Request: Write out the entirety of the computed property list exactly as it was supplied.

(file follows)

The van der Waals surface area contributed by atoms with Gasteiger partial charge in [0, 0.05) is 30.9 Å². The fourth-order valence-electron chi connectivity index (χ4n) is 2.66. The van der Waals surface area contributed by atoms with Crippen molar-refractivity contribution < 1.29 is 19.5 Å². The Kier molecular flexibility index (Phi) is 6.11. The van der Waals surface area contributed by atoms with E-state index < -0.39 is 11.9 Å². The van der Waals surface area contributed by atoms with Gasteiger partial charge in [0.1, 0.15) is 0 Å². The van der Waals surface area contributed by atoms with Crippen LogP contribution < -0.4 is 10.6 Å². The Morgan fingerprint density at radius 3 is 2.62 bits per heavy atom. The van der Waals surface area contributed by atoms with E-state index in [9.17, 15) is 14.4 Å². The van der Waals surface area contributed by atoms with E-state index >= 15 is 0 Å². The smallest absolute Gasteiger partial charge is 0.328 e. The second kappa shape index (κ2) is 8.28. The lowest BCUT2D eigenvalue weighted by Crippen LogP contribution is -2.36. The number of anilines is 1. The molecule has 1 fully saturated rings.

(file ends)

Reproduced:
The van der Waals surface area contributed by atoms with Gasteiger partial charge in [0, 0.05) is 30.9 Å². The fourth-order valence-electron chi connectivity index (χ4n) is 2.66. The van der Waals surface area contributed by atoms with Crippen molar-refractivity contribution < 1.29 is 19.5 Å². The Kier molecular flexibility index (Phi) is 6.11. The van der Waals surface area contributed by atoms with E-state index < -0.39 is 11.9 Å². The van der Waals surface area contributed by atoms with Gasteiger partial charge in [0.1, 0.15) is 0 Å². The van der Waals surface area contributed by atoms with Crippen LogP contribution < -0.4 is 10.6 Å². The Morgan fingerprint density at radius 3 is 2.62 bits per heavy atom. The van der Waals surface area contributed by atoms with E-state index in [9.17, 15) is 14.4 Å². The van der Waals surface area contributed by atoms with E-state index >= 15 is 0 Å². The smallest absolute Gasteiger partial charge is 0.328 e. The second kappa shape index (κ2) is 8.28. The lowest BCUT2D eigenvalue weighted by Crippen LogP contribution is -2.36. The number of anilines is 1. The molecule has 1 fully saturated rings.